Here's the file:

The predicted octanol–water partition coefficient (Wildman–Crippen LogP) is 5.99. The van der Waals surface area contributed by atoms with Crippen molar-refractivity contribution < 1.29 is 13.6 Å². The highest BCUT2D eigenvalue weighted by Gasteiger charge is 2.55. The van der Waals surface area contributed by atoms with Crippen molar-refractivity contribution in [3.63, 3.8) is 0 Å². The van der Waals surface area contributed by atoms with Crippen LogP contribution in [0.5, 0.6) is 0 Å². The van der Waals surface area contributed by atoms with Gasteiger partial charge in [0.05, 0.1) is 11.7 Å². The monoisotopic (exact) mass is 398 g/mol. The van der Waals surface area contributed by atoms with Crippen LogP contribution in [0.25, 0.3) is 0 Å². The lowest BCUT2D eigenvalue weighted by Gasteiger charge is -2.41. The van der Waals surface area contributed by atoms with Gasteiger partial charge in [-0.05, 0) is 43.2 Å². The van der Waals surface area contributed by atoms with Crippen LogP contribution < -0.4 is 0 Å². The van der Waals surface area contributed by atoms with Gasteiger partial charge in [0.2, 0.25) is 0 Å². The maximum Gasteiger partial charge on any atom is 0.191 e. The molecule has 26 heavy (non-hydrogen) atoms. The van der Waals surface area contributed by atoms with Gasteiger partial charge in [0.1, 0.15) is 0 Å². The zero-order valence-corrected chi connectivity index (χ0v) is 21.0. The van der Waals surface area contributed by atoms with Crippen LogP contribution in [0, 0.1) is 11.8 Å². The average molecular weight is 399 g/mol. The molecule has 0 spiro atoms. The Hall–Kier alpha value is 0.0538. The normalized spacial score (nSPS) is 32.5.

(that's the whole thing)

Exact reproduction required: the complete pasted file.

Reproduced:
The predicted octanol–water partition coefficient (Wildman–Crippen LogP) is 5.99. The van der Waals surface area contributed by atoms with Crippen molar-refractivity contribution < 1.29 is 13.6 Å². The highest BCUT2D eigenvalue weighted by Gasteiger charge is 2.55. The van der Waals surface area contributed by atoms with Crippen molar-refractivity contribution in [3.63, 3.8) is 0 Å². The van der Waals surface area contributed by atoms with Crippen LogP contribution in [0.5, 0.6) is 0 Å². The van der Waals surface area contributed by atoms with Gasteiger partial charge in [0.05, 0.1) is 11.7 Å². The monoisotopic (exact) mass is 398 g/mol. The van der Waals surface area contributed by atoms with Crippen LogP contribution in [0.25, 0.3) is 0 Å². The lowest BCUT2D eigenvalue weighted by Gasteiger charge is -2.41. The van der Waals surface area contributed by atoms with Gasteiger partial charge in [-0.05, 0) is 43.2 Å². The van der Waals surface area contributed by atoms with Crippen LogP contribution < -0.4 is 0 Å². The van der Waals surface area contributed by atoms with Gasteiger partial charge in [0.2, 0.25) is 0 Å². The maximum Gasteiger partial charge on any atom is 0.191 e. The molecule has 26 heavy (non-hydrogen) atoms. The van der Waals surface area contributed by atoms with Gasteiger partial charge in [0.1, 0.15) is 0 Å². The zero-order valence-corrected chi connectivity index (χ0v) is 21.0. The van der Waals surface area contributed by atoms with Crippen LogP contribution in [0, 0.1) is 11.8 Å². The average molecular weight is 399 g/mol. The molecule has 0 spiro atoms. The Hall–Kier alpha value is 0.0538. The normalized spacial score (nSPS) is 32.5.